Investigations into almost 200 foodborne illnesses in Australia after eating a brand of baby spinach have revealed what caused the illnesses.
Riviera Farms said the spinach was contaminated with a weed called thornapple. The scientific name is Datura stramonium and it is also known as jimsonweed. How the weed got into the food supply is still being investigated by Victorian authorities with site inspections underway.
Riviera Farms issued a recall of baby spinach after reports of customers falling ill. The company then contacted its 20 clients. Costco is the only direct major retail client, however, the product was also sold to stores such as Coles, Aldi, and Woolworths.
Spinach products were grown on a farm in Victoria and shipped to several stores across the country. More than 190 potential cases were reported in New South Wales, Australian Capital Territory, Victoria, and Queensland.
There have been several hospitalizations. Toxicological impacts are still to be confirmed but it is understood most people experienced symptoms for a short time and then recovered.
Symptoms included delirium or confusion, hallucinations, dilated pupils, rapid heartbeat, a flushed face, blurred vision, fever, slurred speech, nausea, vomiting, and dry mouth and skin. The onset of illness occurred within hours of eating the affected baby spinach.
In New South Wales, 88 people reported symptoms after eating baby spinach and at least 33 of them sought medical attention.
One field and producer
Food Standards Australia New Zealand (FSANZ) coordinated multiple recalls of baby spinach products because of potential contamination with unsafe plant material. All affected products have been identified and recalled but some have shelf life dates up to Dec. 28 so could be in consumers’ homes. Recalled spinach was sourced from a single producer and came from one field.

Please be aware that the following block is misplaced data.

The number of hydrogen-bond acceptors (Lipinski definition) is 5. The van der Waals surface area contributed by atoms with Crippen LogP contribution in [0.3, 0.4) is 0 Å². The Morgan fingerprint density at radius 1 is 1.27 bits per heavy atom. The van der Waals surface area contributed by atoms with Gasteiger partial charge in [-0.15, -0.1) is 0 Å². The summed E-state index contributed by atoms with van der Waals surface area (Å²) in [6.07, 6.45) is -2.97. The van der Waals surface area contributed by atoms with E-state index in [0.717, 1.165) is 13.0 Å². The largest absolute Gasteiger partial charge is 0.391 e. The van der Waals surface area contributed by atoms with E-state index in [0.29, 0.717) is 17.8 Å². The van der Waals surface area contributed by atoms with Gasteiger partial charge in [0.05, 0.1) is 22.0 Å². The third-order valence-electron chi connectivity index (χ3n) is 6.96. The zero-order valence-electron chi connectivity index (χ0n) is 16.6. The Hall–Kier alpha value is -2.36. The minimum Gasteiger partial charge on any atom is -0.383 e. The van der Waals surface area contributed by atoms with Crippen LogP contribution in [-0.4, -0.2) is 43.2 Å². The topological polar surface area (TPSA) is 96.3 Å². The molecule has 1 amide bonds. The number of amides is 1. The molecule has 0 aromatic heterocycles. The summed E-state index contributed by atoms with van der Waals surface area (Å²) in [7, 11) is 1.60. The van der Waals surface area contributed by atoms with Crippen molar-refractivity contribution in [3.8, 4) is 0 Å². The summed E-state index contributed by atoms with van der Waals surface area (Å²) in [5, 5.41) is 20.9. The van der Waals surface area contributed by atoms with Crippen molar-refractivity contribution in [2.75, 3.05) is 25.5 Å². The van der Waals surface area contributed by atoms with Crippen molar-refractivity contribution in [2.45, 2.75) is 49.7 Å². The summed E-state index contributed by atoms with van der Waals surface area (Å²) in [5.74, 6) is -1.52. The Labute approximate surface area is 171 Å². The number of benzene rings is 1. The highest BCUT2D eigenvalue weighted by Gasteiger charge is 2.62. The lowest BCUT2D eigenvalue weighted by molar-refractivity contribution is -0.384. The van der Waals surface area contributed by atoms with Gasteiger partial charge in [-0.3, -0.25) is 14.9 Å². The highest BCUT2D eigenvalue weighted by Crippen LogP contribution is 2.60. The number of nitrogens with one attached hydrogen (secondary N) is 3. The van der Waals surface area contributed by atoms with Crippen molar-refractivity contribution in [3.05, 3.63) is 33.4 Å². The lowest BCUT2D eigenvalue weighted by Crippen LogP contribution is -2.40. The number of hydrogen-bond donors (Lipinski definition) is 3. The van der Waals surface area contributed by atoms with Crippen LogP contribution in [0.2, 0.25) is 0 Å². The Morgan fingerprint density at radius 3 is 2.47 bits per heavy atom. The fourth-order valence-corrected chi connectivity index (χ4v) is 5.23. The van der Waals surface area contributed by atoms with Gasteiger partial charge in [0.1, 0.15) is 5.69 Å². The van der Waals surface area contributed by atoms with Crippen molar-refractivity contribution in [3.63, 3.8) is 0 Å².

“The investigations have not identified any other potential chemical, herbicide or other types of contaminant. As a precautionary measure, neighboring crops of spinach are in the process of being destroyed,” said a spokesperson for Riviera Farms.
The spokesperson said by the time it is re-introduced to the market it will be the most audited spinach supply in Australia.
“Riviera Farms is continuing to conduct our own independent audit of the farm and weed which will inform our application to obtain recertification and recommence production. Riviera Farms also thanks NSW Health, Victorian Health and Food Standards Australia, and New Zealand for their expert advice at what has been a difficult time for our company and staff,” said the company spokesperson.
Vegetable industry body AUSVEG reassured consumers that other spinach and leafy salad products are safe.
“The past 12 months have been the most difficult in recent times for our industry. While all growers have faced significant increases to costs of production, floods and consistent rain, and critical labor shortages this year, leafy salad and spinach growers have had it particularly tough during this period,” said Michael Coote, AUSVEG CEO.
“We have spoken to growers who have experienced reduced orders and drops in sales who are not even in the same state as the source of the recalled spinach, which is an avoidable situation that hurts the entire industry.”
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